Pizza is a lot of things to a lot of people. For some, it’s purely sustenance. For others, pizza is their favorite meal, and thus scrutinized and analyzed. For those in the industry, pizza is a way of life and a way to make a living.
Yes, pizza is prevalent in our society, but one area I have not seen discussed is pizza’s role in modern fine dining. A recent article in PMQ magazine had me pondering pizza as not only a flavor and aroma experience, but also as a visual work of art.
I bring a unique perspective to this topic as a foodie that has no problem sitting down and experiencing a 20-course tasting menu, where visual presentation plays as important of a role as taste does. However, I also love pizza and work for one of the most reputable pizza pan companies in the industry.
These two culinary worlds have never merged for me until I read the article on France’s Top Ten Most Beautiful Pizzas. I highly recommend going there now and checking out the pictures. They are beautiful, composed and mind-opening. They made me ask myself, why shouldn’t pizza push the boundaries of gastronomy and prioritize a visually-stunning presentation?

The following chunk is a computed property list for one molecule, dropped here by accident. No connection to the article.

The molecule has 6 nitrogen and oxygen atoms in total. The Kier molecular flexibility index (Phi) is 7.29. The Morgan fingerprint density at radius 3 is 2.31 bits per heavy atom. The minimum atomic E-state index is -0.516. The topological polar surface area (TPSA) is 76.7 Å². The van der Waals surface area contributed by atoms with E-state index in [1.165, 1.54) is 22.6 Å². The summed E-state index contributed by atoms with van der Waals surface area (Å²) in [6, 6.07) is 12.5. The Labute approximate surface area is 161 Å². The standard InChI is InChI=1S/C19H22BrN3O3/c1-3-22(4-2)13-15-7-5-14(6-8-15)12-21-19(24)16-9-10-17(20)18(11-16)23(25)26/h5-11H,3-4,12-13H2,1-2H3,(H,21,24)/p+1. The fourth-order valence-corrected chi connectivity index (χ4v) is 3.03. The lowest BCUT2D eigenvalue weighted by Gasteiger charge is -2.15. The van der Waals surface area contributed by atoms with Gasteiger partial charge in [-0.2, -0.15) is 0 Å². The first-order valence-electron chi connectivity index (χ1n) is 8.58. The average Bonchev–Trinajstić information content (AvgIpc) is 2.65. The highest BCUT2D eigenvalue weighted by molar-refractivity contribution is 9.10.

For example, take a look at the L’Interdite (The Forbidden) entry. At a glance, it doesn’t even appear to be a pizza. It looks more like a landscape from Middle Earth. However, look at the ingredient list: cherry tomatoes, basil, mozzarella, fennel, mushrooms, etc. Sound familiar?
Just looking at the ingredients, this could be any pizza, but the application of techniques to traditional ingredients elevates this pie to a modern culinary achievement. Seeing that one pizza alone convinced me that pizza can play a role in modern fine dining.
However, the taste has to be there. While I may cut a chef some slack on a course of fermented beans with chicken skins, if you’re serving me an elevated slice, I want to be able to understand the tradition of the pizza while appreciating how it’s being pushed forward.